Zebra, $5.99, ISBN 0-8217-7424-7
Contemporary Romance, 2002
Picture this: there’s a town called Misty Harbor in Maine and hunky men live here. No, this is not the Maine version of Queer as Folk, this is a town of women-starved men looking for love. Why do the Bachelorettes go to Alaska when they could have kissed the fish-smelling anglers of Misty Harbor? And is it true that the men bugger dead mackerels while waiting for their true love? Why is it that I think I made that last one up?
In this latest installment of Bachelorettes Maine: Looking For Love, Christmas on Conrad Street, we have twins Erik and Gunnar Nelson (“Bay-bee, I can’t live without your love and affection…”) perking up considerably when two available women move to town. For Erik, we have Dr Sydney Fletcher, the pediatrician turned Dr Fix It All when she moves here after a disastrous relationship with a cheating ex. For Gunnar, the other woman in the author’s last book, Catch of the Day, is now in full-blown Repentant Harlot Turned Annoyingly Neurotic No-Man/No-Sex Silhouette Desire heroine. Meanwhile, their Grandpappy is showing signs of having Alzheimer’s disease, but that doesn’t stop Gramps here from playing matchmaker. It’s not pretty, trust me.
I find Gunnar and his girl’s story annoying because it is so familiar and typical of the contemporary subgenre. Erik and Sydney fare better as the couple with greater chemistry and likability factor, and I like how Erik fixes up her place even as she fixes the tiny little holes in his heart. He may have the usual commitment issues, but at least he isn’t too stubborn to change.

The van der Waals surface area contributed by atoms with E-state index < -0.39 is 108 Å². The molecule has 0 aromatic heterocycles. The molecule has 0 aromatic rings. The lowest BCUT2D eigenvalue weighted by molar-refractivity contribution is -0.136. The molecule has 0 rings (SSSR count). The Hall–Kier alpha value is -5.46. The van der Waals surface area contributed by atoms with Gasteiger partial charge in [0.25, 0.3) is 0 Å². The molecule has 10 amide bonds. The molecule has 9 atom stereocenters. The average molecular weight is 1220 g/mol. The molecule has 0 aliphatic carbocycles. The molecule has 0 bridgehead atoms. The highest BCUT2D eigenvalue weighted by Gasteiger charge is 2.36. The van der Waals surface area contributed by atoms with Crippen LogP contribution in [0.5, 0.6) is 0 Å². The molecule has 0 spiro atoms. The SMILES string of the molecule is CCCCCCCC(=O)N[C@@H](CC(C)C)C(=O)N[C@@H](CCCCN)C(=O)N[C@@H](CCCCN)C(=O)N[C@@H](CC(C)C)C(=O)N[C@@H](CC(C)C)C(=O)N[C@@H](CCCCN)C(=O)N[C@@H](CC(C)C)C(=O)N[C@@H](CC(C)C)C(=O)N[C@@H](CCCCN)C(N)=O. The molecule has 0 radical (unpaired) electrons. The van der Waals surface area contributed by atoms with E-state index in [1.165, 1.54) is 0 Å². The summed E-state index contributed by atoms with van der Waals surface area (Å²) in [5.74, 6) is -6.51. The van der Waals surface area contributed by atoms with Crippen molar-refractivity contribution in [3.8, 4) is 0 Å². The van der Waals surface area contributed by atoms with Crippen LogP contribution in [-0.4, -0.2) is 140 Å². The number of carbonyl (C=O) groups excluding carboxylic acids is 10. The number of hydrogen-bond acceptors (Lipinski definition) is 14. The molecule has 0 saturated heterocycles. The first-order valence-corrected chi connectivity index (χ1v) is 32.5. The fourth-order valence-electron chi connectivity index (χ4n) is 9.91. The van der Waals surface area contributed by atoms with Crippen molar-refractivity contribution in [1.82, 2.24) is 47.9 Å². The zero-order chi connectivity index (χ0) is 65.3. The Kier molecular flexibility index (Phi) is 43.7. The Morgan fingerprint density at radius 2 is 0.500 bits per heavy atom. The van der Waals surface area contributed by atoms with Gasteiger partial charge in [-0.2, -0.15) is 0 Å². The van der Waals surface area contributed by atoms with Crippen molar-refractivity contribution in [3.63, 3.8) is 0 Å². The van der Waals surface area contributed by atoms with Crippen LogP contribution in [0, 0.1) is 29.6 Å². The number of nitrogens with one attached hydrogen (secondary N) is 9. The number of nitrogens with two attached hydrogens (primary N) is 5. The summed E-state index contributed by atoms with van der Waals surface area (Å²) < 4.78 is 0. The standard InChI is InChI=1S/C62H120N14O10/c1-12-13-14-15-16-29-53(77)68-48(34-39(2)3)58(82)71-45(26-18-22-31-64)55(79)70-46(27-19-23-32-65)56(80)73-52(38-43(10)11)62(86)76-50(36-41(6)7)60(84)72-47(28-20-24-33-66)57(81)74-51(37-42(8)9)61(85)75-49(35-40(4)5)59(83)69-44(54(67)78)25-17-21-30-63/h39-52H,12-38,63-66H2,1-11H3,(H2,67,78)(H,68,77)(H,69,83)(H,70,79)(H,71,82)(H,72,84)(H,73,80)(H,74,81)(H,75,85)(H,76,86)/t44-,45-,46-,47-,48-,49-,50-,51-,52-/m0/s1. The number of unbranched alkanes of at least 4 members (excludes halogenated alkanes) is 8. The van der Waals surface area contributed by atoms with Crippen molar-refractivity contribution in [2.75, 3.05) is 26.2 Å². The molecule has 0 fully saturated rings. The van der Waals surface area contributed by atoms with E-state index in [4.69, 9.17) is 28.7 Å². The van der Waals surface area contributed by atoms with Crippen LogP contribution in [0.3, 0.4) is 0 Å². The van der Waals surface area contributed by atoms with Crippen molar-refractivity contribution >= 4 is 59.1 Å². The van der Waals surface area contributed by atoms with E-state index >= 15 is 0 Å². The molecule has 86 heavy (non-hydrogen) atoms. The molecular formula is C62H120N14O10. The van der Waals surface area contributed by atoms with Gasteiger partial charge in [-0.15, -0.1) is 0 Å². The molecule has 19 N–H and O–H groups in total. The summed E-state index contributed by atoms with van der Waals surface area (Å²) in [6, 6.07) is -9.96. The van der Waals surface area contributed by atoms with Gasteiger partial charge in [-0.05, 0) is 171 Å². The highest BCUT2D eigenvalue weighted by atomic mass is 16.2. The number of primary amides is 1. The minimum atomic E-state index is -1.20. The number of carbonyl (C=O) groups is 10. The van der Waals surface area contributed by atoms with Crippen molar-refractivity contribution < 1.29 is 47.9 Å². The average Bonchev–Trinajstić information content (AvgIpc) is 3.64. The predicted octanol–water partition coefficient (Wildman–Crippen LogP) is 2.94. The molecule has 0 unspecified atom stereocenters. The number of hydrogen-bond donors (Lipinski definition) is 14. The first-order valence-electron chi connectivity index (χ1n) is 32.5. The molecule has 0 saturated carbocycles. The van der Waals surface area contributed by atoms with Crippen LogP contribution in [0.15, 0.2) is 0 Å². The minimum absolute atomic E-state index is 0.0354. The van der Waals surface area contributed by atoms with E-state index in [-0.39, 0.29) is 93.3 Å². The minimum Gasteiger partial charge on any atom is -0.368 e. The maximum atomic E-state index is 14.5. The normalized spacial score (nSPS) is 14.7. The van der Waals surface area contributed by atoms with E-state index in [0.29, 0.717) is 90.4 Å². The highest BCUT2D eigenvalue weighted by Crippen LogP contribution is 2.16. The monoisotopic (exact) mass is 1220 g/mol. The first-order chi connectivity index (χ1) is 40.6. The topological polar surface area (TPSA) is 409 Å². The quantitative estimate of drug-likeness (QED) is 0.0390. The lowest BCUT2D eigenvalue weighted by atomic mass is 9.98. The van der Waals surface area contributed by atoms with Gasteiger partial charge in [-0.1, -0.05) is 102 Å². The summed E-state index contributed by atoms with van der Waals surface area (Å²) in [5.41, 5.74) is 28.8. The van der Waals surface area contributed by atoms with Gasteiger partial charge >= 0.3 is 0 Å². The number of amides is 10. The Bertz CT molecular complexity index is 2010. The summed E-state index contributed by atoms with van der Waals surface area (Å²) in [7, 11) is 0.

Christmas on Conrad Street is pleasant to read, but I wish the story isn’t written in such a way that nothing in this story feels new. It’s actually a pretty derivative story – standard characters, standard plot, and it is only Erik and Sydney who drag the book to the finishing line. A little tweaking to the smalltown romance formula would have done wonders. As it is, this book isn’t bad, but be careful not to put it down before the last page. You may just forget to pick it up again.